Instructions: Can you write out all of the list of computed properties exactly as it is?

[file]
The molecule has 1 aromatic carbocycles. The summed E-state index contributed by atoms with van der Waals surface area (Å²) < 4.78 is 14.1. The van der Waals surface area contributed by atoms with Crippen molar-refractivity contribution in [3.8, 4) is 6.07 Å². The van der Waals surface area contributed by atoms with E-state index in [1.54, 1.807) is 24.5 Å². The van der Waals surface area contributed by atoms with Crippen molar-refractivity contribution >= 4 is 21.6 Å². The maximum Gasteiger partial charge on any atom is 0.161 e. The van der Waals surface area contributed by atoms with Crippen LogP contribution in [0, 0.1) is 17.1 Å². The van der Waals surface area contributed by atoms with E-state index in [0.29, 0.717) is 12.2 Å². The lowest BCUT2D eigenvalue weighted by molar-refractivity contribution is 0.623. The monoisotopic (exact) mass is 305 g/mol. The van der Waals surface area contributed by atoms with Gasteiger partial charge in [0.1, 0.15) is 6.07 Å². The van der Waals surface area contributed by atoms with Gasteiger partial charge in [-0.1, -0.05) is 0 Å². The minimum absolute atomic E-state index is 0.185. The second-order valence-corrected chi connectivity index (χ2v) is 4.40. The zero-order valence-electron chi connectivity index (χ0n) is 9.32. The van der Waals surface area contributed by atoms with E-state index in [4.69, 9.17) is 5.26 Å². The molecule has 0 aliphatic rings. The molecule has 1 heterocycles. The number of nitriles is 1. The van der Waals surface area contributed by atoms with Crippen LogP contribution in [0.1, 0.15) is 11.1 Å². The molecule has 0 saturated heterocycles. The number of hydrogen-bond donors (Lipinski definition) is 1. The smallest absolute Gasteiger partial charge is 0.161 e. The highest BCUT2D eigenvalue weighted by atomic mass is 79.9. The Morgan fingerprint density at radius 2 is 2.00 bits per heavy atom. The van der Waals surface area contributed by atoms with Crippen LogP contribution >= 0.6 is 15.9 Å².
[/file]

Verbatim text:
The molecule has 1 aromatic carbocycles. The summed E-state index contributed by atoms with van der Waals surface area (Å²) < 4.78 is 14.1. The van der Waals surface area contributed by atoms with Crippen molar-refractivity contribution in [3.8, 4) is 6.07 Å². The van der Waals surface area contributed by atoms with E-state index in [1.54, 1.807) is 24.5 Å². The van der Waals surface area contributed by atoms with Crippen molar-refractivity contribution >= 4 is 21.6 Å². The maximum Gasteiger partial charge on any atom is 0.161 e. The van der Waals surface area contributed by atoms with Crippen LogP contribution in [0, 0.1) is 17.1 Å². The van der Waals surface area contributed by atoms with E-state index in [0.29, 0.717) is 12.2 Å². The lowest BCUT2D eigenvalue weighted by molar-refractivity contribution is 0.623. The monoisotopic (exact) mass is 305 g/mol. The van der Waals surface area contributed by atoms with Gasteiger partial charge in [0.1, 0.15) is 6.07 Å². The van der Waals surface area contributed by atoms with Gasteiger partial charge in [-0.1, -0.05) is 0 Å². The minimum absolute atomic E-state index is 0.185. The second-order valence-corrected chi connectivity index (χ2v) is 4.40. The zero-order valence-electron chi connectivity index (χ0n) is 9.32. The van der Waals surface area contributed by atoms with E-state index in [4.69, 9.17) is 5.26 Å². The molecule has 0 aliphatic rings. The molecule has 1 heterocycles. The number of nitriles is 1. The van der Waals surface area contributed by atoms with Crippen LogP contribution in [0.1, 0.15) is 11.1 Å². The molecule has 0 saturated heterocycles. The number of hydrogen-bond donors (Lipinski definition) is 1. The smallest absolute Gasteiger partial charge is 0.161 e. The highest BCUT2D eigenvalue weighted by atomic mass is 79.9. The Morgan fingerprint density at radius 2 is 2.00 bits per heavy atom. The van der Waals surface area contributed by atoms with Crippen LogP contribution >= 0.6 is 15.9 Å².